The University of California secured a resounding victory Wednesday from a federal court jury in a lawsuit claiming that two former professors had infringed on its strawberry patents.
But UC didn’t have much time to celebrate its triumph. A few seconds after dismissing the jury with his thanks, Federal Judge Vince Chhabria of San Francisco uttered words no litigant probably likes to hear. They were: “Now, I have something to say.”
Chhabria proceeded to rip into the university. Although he accepted the jury’s verdict against the professors, he said the trial had come about “almost as much because of the university’s bad conduct as the defendants’ bad conduct.”
If you really care about California’s Strawberry Breeding Program, you would figure out a way...to avoid subjecting them to this custody battle.
He left no doubt that he wants to see a settlement, but quick. According to a transcript of Wednesday’s court proceedings, Chhabria warned that in the next phase of the trial, scheduled to start Wednesday, the decision on remedies for the patent breach will be entirely up to him. “And during that phase we are going to spend some more time discussing the university’s conduct.” He set a preliminary hearing for Thursday afternoon.
“He was telling us very clearly that he thinks the parties should work this out,” says Greg Lanier, an attorney for the professors and their strawberry breeding firm.
The university echoed that sentiment. “We would like to see a settlement as well, and we share the judge’s frustration that one has not yet been reached,” said Jacob A. Appelsmith, a lawyer for UC Davis, late Thursday. But he added that the university aimed to ensure that the former professors, Douglas Shaw and Kirk Larson, cease “using UC’s patented plants in violation of UC patent law” and return plants belonging to UC to the university.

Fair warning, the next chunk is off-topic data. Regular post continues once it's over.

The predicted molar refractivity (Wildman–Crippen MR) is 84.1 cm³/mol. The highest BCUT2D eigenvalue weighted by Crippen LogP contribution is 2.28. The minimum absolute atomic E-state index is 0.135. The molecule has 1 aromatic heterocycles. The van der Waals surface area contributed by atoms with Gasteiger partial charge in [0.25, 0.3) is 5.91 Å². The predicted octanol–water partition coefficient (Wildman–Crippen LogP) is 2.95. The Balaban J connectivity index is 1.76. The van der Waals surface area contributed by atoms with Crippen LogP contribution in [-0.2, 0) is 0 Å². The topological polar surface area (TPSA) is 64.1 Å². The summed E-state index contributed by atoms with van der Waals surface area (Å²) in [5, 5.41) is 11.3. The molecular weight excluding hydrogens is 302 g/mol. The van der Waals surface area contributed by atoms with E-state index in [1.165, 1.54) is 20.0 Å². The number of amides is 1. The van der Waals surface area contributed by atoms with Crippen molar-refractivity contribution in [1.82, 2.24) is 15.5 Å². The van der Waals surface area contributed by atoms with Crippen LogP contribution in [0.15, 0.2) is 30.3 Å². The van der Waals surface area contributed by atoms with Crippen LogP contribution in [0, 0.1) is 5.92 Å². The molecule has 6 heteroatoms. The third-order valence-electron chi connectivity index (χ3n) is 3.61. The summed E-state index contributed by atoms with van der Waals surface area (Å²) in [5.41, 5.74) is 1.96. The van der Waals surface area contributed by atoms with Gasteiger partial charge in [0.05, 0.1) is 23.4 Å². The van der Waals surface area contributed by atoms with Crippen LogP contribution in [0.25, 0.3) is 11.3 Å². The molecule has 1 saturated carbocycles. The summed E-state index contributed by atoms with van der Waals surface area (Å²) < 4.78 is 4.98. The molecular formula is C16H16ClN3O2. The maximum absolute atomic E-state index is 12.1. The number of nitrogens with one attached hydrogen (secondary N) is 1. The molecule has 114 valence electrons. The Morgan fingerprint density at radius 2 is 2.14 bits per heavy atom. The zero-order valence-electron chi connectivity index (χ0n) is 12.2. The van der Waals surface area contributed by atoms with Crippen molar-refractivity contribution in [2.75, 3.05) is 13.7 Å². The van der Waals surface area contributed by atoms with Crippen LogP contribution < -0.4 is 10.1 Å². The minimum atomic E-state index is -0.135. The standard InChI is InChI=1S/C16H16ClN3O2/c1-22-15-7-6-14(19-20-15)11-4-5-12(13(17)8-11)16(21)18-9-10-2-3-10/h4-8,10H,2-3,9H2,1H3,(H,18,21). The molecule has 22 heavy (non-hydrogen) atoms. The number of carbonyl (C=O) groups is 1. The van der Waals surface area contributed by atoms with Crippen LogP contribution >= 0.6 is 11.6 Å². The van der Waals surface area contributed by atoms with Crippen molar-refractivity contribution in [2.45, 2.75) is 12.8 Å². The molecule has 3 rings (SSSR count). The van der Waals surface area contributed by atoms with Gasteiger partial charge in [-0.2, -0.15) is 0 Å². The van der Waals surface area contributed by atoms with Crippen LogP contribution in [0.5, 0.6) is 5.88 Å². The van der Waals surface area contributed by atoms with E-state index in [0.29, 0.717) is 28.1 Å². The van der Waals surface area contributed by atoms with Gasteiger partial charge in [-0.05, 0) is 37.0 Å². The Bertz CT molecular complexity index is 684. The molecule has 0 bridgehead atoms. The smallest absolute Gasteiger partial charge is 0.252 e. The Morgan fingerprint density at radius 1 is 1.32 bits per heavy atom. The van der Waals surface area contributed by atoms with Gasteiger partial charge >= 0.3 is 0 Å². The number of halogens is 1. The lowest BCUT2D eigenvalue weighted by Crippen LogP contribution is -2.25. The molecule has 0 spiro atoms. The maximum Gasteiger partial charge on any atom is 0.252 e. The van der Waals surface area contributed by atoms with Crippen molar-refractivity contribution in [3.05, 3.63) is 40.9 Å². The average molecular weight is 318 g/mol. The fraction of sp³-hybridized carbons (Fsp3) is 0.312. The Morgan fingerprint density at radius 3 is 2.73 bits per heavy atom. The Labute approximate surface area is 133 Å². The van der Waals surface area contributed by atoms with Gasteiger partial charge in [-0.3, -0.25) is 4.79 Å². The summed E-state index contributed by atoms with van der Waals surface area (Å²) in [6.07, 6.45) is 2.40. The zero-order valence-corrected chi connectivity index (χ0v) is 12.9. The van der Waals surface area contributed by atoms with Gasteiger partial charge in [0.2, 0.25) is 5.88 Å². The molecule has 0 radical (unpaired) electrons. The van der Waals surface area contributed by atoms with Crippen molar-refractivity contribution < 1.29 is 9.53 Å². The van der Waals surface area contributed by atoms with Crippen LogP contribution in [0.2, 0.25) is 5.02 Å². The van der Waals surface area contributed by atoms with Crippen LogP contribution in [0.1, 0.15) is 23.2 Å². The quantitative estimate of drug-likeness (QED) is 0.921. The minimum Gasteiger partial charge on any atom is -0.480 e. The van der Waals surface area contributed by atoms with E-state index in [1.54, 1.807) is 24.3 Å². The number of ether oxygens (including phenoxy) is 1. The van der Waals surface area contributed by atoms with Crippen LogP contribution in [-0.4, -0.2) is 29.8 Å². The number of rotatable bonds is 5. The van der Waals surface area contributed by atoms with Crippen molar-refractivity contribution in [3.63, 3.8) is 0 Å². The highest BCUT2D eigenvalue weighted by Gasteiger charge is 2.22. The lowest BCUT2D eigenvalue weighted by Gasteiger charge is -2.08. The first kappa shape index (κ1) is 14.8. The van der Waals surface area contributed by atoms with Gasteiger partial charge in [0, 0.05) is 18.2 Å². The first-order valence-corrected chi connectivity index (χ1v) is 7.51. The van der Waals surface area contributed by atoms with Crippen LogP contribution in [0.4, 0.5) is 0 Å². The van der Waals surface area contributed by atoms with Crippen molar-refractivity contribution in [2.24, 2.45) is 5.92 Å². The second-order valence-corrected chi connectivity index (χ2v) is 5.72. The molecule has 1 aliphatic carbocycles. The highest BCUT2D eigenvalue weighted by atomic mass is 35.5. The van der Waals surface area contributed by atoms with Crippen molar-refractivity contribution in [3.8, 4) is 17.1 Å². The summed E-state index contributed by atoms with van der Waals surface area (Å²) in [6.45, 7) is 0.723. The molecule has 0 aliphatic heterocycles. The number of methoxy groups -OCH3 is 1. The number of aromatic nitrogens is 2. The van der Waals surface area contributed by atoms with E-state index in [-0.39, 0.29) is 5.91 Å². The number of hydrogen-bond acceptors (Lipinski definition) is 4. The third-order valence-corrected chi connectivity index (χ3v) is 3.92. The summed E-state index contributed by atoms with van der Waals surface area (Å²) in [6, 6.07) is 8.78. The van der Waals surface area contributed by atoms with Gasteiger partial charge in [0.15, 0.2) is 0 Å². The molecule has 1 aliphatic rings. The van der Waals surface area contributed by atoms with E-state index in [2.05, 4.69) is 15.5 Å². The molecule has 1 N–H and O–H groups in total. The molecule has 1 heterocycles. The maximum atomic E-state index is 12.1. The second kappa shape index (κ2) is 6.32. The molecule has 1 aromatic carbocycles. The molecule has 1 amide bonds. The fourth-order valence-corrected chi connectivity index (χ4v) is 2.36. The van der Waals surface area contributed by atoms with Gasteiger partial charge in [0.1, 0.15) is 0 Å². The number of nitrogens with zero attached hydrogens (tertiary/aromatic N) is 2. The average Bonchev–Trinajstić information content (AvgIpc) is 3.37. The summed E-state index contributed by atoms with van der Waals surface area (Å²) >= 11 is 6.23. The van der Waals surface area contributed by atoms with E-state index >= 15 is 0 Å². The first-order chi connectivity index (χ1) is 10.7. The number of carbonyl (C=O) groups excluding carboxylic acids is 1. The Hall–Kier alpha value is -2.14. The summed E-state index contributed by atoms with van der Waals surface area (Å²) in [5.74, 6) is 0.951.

In 2013, Shaw and Larson announced they would soon retire. That’s when their relationship with UC Davis began to look like an ugly divorce, with custody of millions of dollars’ worth of strawberry plants at stake.
UC said the professors had stolen patented plants from the university to continue breeding on their own; the professors contended that they had left UC in part because it seemed to have lost interest in the strawberry program. Nevertheless, they said, UC had taken illicit steps to block them from continuing their breeding efforts through their private firm. The professors had received patents on the plants but assigned the patents to UC, as is required of faculty members.
The jury found that Shaw, Larson and their company, California Berry Cultivars, had infringed those patents, and rejected the professors’ counterclaim that the university had acted in bad faith against them.
Much of the state’s $3-billion strawberry industry watched the battle uneasily. Independent growers have been hoping that both parties — the university and the professors’ firm — continue their breeding efforts aimed at improving California’s varieties and keeping its strawberries at the forefront of the worldwide market.
Chhabria, in his remarks from the bench, said he concluded that the professors were correct in one respect.
“It’s obvious from the evidence,” he said, “that the university did not know what was going on with the strawberry breeding program … and did not communicate well with the professors or with the Department at UC Davis about its intentions.”
He admonished both sides, “If you really care about California’s strawberry breeding program, you would figure out a way — and you would have by now figured out a way — to avoid subjecting them to this custody battle. … You’d figure out a way that’s acceptable to both sides for how to move forward with the program, rather than leaving it to a federal judge who is much less qualified to make that decision.”
2:15 p.m.: This post has been updated to reflect that the court verdict was handed up, and Chhabria made his remarks, Wednesday rather than Thursday.
6:21 p.m.: This post has been updated with a statement from UC Davis.